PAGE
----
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About The daily Nebraskan. ([Lincoln, Neb.) 1901-current | View Entire Issue (April 22, 1998)
Evening presents future with poetry
By Bret Schulte
The White House is nodding a bndge to the
future, and Lincoln residents can watch it happen.
Tonight, the president and his wife will host
the third Millennium Evening - a series of lec
tures by top artists, educators and scientists cele
brating the past and future as we cross the thresh
old into the 21 st century.
Broadcast live via satellite from the White
House, the program will be downlinked in 228
Andrews Hall free for the public.
Celebrating literature and creativity, this
Millennium Evening features three American
poet laureates: Rita Dove, Robert Hass and the
current laureate Robert Pinsky.
Combining poetry w ith education, the three
internationally recognized writers w ill read
poems representative of the American voice fol
lowed by a question-and-answer period.
Jane Hood, executive director of the Nebraska
Humanities Council, which co-sponsors the
event, has attended the past two Millennium
Evenings downlinked at the University of
“I couldn't think of a better way to introduce
the century than with some of the world’s greatest
thinkers in a discussion with the American peo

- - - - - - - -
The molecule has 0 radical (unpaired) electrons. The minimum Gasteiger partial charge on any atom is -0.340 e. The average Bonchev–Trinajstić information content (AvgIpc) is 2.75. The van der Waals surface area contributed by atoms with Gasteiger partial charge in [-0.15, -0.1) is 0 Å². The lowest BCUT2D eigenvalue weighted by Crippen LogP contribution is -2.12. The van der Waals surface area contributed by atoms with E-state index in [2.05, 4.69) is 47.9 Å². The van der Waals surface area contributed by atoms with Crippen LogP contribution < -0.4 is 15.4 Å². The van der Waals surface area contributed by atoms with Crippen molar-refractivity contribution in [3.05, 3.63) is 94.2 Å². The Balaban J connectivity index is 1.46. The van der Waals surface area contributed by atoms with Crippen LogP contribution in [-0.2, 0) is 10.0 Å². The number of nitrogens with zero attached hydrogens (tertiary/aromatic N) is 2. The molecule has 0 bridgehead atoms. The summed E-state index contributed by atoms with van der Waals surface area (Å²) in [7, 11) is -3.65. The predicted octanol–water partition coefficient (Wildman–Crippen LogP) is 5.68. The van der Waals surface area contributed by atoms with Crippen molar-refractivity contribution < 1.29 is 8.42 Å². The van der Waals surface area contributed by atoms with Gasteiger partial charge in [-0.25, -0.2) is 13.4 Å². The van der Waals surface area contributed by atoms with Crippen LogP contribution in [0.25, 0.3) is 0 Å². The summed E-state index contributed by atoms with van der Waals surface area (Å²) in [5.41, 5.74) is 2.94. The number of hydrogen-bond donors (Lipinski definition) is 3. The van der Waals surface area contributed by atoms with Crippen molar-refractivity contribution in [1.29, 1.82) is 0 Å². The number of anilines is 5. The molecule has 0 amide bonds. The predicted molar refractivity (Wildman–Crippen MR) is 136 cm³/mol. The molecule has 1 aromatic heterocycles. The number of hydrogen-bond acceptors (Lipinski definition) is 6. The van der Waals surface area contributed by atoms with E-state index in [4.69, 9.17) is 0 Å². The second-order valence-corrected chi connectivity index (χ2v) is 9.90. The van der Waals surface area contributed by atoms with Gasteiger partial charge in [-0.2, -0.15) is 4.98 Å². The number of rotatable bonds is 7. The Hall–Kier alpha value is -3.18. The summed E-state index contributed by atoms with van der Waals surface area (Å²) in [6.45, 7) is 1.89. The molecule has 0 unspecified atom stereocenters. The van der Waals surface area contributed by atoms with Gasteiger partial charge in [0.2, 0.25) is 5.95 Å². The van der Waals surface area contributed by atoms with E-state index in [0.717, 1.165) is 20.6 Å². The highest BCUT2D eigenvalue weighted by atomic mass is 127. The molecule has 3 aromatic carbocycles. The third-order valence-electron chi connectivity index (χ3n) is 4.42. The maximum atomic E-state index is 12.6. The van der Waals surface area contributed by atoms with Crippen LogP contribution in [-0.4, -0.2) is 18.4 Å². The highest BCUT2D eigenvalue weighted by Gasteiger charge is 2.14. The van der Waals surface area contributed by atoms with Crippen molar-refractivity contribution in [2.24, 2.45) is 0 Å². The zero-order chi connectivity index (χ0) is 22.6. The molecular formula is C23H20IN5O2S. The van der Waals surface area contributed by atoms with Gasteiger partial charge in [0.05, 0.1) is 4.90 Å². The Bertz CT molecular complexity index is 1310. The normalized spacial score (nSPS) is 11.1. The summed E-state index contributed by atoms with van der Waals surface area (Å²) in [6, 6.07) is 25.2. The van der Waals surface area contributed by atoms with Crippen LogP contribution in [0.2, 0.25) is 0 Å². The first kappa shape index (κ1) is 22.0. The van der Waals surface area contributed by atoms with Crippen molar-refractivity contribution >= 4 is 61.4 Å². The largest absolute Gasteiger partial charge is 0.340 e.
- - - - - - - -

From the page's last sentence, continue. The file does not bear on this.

ple,” she said.
Initiated at the beginning of the year, the con
cept is the brainchild of Hillary Clinton, who said
this series “will feature prominent men and
women, not just from .America but from around
the world, who can provoke our thinking about
the past and the future.”
The first Millennium Evening featured
Bernard Bailyn of Yale University, a history pro
fessor and a former instructor of Vice President
Last month, world-renowned author and
physicist Stephen Hawking led a discussion on
the future of science, technology and humanity in
the 21 st century.
In Lincoin, the third program will be hosted
by nationally recognized poet and Lincoln resi
dent Ted Kooser. who recently published his
eighth book of poetry, “Weather Central.'’
Kooser believes artists will continue to play
an essential role in the upcoming era.
“One of the missions of artists is to accurate